Brix is on the comeback trail and she’s keeping heroic company.
After her recent gripping rollercoaster of an autobiography (which I wrote about here), it is time for the Extricated’s debut album, “Part 2”, as in what comes next. In fairness, “Part 2” is underselling it a bit, as Brix has covered a fair amount of ground in the years – the Fall, the Adult Net, a TV career and a retail empire just show how we are beyond the second part. The same is true of her colleagues in the Extricated.
The rhythm section of the Hanley Brothers, Stephen on bass and Paul on drums together with Steve Trafford are all ex-Fall alumni. Joined by Jason Brown, the band make a raucous, yet controlled, energetic racket belying their mature years.
They are hitting the road this autumn to promote the album. One would expect Saturday afternoon to be a low key time for an inshore promotion but the sense of excitement and goodwill was palpable. Brix’s book revealed how undervalued her contributions to the Fall were and the Hanley’s were the stalwarts that lasted the Mark E Smith course that others floundered upon. People want this venture to succeed and were prepared to show it.
The show was pretty much a run through of the LP. The record is a mix of new material and a reclaiming of some Fall highlights. The Extricated songs have a garage rock sound with a liberal sprinkling of Paisley Underground, perhaps influenced by Brix’s long friendship with Susannah Hoffs of the Bangles. As expected, the band were on the money, with the Hanley’s in particular nailing that hypnotic groove that underpinned so much of their work in the Fall.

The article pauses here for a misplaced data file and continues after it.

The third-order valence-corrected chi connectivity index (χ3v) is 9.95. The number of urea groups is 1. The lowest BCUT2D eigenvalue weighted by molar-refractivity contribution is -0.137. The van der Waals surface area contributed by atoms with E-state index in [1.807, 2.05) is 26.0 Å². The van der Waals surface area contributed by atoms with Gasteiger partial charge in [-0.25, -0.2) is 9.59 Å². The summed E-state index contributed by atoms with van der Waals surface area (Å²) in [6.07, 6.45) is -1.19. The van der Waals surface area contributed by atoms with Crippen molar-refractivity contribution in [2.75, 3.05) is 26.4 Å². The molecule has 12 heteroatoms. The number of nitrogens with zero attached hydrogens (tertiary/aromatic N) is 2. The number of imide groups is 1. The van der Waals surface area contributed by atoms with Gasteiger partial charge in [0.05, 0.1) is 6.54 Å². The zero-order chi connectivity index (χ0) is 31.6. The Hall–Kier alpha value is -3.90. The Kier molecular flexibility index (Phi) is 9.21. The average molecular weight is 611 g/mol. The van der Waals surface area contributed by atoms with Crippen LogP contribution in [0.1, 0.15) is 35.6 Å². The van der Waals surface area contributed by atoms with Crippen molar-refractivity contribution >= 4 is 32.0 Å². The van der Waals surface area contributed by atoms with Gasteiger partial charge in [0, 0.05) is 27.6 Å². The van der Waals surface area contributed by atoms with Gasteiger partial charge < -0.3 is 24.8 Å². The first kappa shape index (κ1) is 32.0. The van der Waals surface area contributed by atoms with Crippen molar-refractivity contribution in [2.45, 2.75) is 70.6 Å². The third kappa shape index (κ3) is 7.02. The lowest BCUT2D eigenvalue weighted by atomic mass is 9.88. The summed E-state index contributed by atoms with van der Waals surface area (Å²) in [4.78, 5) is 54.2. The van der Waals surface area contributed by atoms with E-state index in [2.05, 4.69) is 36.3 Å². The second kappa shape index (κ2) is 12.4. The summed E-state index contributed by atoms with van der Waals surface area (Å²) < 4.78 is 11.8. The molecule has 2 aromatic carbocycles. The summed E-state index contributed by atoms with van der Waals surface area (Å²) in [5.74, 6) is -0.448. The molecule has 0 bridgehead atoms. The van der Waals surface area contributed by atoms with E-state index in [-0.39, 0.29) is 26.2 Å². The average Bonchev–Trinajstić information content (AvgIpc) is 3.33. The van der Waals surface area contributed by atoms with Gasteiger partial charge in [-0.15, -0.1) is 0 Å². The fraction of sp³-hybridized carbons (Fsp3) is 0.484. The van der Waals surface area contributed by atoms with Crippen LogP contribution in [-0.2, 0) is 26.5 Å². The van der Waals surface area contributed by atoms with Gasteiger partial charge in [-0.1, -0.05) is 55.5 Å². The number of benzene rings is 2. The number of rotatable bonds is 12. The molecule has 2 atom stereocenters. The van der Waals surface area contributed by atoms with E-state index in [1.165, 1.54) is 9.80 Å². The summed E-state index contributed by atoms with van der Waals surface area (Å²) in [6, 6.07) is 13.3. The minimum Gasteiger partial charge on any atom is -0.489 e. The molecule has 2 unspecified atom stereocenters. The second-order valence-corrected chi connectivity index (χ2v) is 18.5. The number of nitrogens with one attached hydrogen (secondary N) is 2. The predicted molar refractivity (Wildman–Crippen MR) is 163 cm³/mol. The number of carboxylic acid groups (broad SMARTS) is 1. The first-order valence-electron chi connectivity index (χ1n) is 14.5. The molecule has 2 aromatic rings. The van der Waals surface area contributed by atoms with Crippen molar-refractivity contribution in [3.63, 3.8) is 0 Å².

Brix was beyond demonstrative, kicking and screaming her way through songs which were obviously close to her heart. This was a physical performance and she owned what little there was of the Rough Trade stage.
The record only came out yesterday, so I’m not familiar yet with the fresh stuff. The emotional hit for many of the audience was the Fall material. We got five songs, which spanned both of Brix’s two period in band. The last two were my highlight. “L.A.” from my favourite Fall LP (1985’s “This Nation’s Saving Grace”) was stunning, driven by its electronic pulse.
The rabbit out of the hat was the encore. “Totally Wired” was just incredible. It was bracing to see the band pitching in with the call and response (“Can’t you see?“), whilst Brix stormed around the stage. The years just fell away. One by one, the musicians left the arena to leave the brothers Hanley’s driving the juggernaut to the end of the road.
This isn’t a trip down memory lane. This is a new and vital part of the Extricated’s storied career. Yes, the Fall songs are affecting but the new tunes stand up too.
The band hosted a signing session afterwards. Brix was reunited with one of her beloved pugs which was being looked after by her god son. There was much love in the room.
If you are in the slightest bit curious, do yourself a favour – buy the album, go to the gigs. You won’t be disappointed.